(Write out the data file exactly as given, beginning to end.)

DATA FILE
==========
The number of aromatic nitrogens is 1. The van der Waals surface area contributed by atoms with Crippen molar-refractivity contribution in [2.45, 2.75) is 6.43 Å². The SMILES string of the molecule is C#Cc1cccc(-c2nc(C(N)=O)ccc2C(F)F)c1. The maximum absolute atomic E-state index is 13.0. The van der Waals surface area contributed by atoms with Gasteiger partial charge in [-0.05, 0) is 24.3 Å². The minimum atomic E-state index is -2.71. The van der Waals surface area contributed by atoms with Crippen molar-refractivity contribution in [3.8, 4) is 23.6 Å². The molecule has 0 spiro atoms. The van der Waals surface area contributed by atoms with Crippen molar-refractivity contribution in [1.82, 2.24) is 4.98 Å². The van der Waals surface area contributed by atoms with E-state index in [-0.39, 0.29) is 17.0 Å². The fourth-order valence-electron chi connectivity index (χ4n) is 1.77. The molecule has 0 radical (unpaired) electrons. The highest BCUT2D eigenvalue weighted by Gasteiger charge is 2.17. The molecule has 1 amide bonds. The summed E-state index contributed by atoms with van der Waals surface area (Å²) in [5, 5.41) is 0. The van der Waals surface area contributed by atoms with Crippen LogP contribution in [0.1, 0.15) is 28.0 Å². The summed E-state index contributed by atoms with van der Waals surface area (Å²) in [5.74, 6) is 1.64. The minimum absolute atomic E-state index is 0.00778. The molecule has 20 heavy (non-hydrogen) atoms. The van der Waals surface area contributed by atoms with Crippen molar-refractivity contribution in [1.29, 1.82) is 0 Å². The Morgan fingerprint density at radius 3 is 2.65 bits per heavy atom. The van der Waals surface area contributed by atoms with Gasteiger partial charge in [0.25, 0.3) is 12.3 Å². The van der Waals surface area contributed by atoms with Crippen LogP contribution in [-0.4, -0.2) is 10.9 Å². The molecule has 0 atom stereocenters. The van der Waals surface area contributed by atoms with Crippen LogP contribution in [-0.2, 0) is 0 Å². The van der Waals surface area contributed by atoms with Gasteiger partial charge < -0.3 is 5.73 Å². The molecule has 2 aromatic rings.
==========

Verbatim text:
The number of aromatic nitrogens is 1. The van der Waals surface area contributed by atoms with Crippen molar-refractivity contribution in [2.45, 2.75) is 6.43 Å². The SMILES string of the molecule is C#Cc1cccc(-c2nc(C(N)=O)ccc2C(F)F)c1. The maximum absolute atomic E-state index is 13.0. The van der Waals surface area contributed by atoms with Gasteiger partial charge in [-0.05, 0) is 24.3 Å². The minimum atomic E-state index is -2.71. The van der Waals surface area contributed by atoms with Crippen molar-refractivity contribution in [3.8, 4) is 23.6 Å². The molecule has 0 spiro atoms. The van der Waals surface area contributed by atoms with Crippen molar-refractivity contribution in [1.82, 2.24) is 4.98 Å². The van der Waals surface area contributed by atoms with E-state index in [-0.39, 0.29) is 17.0 Å². The fourth-order valence-electron chi connectivity index (χ4n) is 1.77. The molecule has 0 radical (unpaired) electrons. The highest BCUT2D eigenvalue weighted by Gasteiger charge is 2.17. The molecule has 1 amide bonds. The summed E-state index contributed by atoms with van der Waals surface area (Å²) in [5, 5.41) is 0. The van der Waals surface area contributed by atoms with Crippen LogP contribution in [0.1, 0.15) is 28.0 Å². The summed E-state index contributed by atoms with van der Waals surface area (Å²) in [5.74, 6) is 1.64. The minimum absolute atomic E-state index is 0.00778. The molecule has 20 heavy (non-hydrogen) atoms. The van der Waals surface area contributed by atoms with Crippen molar-refractivity contribution in [1.29, 1.82) is 0 Å². The Morgan fingerprint density at radius 3 is 2.65 bits per heavy atom. The van der Waals surface area contributed by atoms with Gasteiger partial charge in [0.25, 0.3) is 12.3 Å². The van der Waals surface area contributed by atoms with Crippen LogP contribution in [-0.4, -0.2) is 10.9 Å². The molecule has 0 atom stereocenters. The van der Waals surface area contributed by atoms with Crippen LogP contribution in [-0.2, 0) is 0 Å². The van der Waals surface area contributed by atoms with Gasteiger partial charge < -0.3 is 5.73 Å². The molecule has 2 aromatic rings.